'You never forget the past'
Anne Marie is not her real name. But after 16 years as a refugee and under renewed threat of xenophobic violence, she is still very afraid that being identified could lead to further upheaval, displacement or even death.
“I am from Rwanda. I left my country during the genocide in 1994. From there I went to a refugee camp in Goma, where I stayed for two months. Then it was two years in the camp in Bukavu. We stayed there until the RPF (Rwandan Patriotic Front) came and bombed our camp. We ran into the bush and we walked for about a week. We arrived in Uvila and then we got a boat to Zambia. I was nine months pregnant and I was so afraid I would give birth in that boat. When we arrived we had nowhere to go but a Zambian family were very kind to us and took us to their home to spend the night.
The next day they took me to the UNHCR who sent me to hospital. I had to stand the whole night while I was in labour, because there were no beds. After I gave birth we heard rumours that the Zambians wanted to repatriate the Rwandese refugees, and we were afraid because it wasn’t safe to go home.
We went to Malawi where we stayed in Zakka camp for two years. The Malawian people were very friendly and we had lots of friends from the local community who came to the camp to visit us. Then in 1998 we heard a rumour that the Rwandese and Burundians were to be repatriated. The next morning the army surrounded the camp and came to round us up. But when they got inside the camp was empty—we had all fled during the night. The Malawian people helped to hide us in their homes, even though they were hearing adverts on the radio from the government offering them a reward to turn us in. They helped us to cross the border into Mozambique, and then we travelled across the whole country to get to Maputo.
The UNHCR had given the Mozambican government the names of all the people who escaped from the camp in Malawi, and told them to catch us so we could be deported. We changed our names and pretended we were from Burundi, and we stayed in a camp there for five months.
Then the UNHCR realized we had changed our names, so we had to run away again. A kind person gave us money so we could get a taxi to Johannesburg. When we arrived we didn’t know where to go so we found a Catholic church in town but they chased us away and threatened to call the police. We decided to go to the police ourselves because we thought they would help us but when we got to John Vorster Square they said they can’t help refugees.
It was night time, I was with my husband and children, but they said we were not allowed to sleep in the police station. But actually they were kind, because they paid for us to stay in a guesthouse and the next day we went to Home Affairs and filled in the papers for an asylum seeker permit. At Home Affairs we met a Burundian lady who gave us a place to stay.”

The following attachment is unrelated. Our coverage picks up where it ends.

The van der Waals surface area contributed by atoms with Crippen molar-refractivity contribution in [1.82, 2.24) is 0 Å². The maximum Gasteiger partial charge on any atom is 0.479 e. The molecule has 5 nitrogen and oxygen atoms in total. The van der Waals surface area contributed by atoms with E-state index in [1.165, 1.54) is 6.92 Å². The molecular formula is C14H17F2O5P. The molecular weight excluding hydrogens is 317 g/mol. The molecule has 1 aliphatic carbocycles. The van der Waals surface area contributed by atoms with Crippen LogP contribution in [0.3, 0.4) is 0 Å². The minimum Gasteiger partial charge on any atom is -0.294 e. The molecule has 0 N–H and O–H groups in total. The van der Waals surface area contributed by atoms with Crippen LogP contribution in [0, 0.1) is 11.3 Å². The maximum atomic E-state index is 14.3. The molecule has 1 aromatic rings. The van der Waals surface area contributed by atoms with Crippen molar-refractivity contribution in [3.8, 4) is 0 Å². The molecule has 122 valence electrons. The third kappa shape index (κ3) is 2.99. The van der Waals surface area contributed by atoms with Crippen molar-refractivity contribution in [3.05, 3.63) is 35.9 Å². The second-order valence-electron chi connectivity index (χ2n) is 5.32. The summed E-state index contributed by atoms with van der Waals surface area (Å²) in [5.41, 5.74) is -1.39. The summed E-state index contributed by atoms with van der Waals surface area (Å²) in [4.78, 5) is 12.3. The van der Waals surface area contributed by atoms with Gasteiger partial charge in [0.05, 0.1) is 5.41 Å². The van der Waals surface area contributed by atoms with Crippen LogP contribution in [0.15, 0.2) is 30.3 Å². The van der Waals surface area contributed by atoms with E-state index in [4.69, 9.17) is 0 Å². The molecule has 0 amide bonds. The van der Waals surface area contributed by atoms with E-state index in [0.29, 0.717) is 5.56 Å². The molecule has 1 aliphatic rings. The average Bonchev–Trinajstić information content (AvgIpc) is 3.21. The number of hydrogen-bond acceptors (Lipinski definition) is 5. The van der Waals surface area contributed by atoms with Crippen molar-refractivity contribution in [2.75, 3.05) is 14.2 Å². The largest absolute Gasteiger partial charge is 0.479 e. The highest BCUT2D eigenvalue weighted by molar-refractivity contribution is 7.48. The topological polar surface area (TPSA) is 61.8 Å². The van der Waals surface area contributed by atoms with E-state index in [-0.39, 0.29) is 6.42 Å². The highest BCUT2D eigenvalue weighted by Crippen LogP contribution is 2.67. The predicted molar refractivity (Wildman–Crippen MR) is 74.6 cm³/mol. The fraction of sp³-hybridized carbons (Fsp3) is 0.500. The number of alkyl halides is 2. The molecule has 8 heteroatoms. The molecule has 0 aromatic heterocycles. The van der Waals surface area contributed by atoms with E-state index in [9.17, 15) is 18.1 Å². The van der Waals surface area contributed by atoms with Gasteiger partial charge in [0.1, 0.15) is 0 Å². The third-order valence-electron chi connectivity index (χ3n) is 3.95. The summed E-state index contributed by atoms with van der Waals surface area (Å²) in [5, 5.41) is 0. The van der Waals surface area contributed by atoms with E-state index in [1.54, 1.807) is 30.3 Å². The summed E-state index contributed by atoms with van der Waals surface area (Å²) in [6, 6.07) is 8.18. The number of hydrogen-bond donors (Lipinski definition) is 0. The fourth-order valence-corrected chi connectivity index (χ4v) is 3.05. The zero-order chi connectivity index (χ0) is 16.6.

The years went by and Anne Marie and her family found their own home, educated their children, paid taxes and made a contribution to society. She works as an interpreter and clinical assistant at an NGO that assists survivors of violence.
Then in May 2008, it seemed like everything they had built and the peace they had found was to be forever destroyed.
Ashamed to be South African
“We were living in Malvern, and on that Sunday we went to church. We saw that all the immigrants’ houses and cars had been burned. At church our priest was crying - he said he was ashamed to be a South African. On the way home from church we saw dead bodies lying in the street. We made plans of how we would escape when the mobs came to our house but in the end those plans didn’t work.
When I heard my daughter screaming because there was a man with a gun in the kitchen, we forgot about our plans of how to hide and how to run. We all started screaming at him and he said he was a police officer but he had no badge or uniform. Luckily my boss phoned me just then and I told him what happened, so he evacuated all of us to a safe place.
I helped by counselling other refugee women who had been attacked.
When these things happen, they refresh our memories of the past. It made me feel like the 1994 genocide was going to happen again. It reminded me of the bombing of the refugee camps in 1996. Afterwards, my daughter said: ‘Now I understand a little of what you went through.’
The problem is that South Africans think we are coming to their country for pleasure. They don’t understand that it’s a struggle - no one wants to live in someone else’s home. All we want is to go home and live in peace. Being in exile means you never forget the past.”
This profile was produced by Oxfam in conjunction with the Mail & Guardian, and is part of our ongoing special report on Xenophobia: the reality.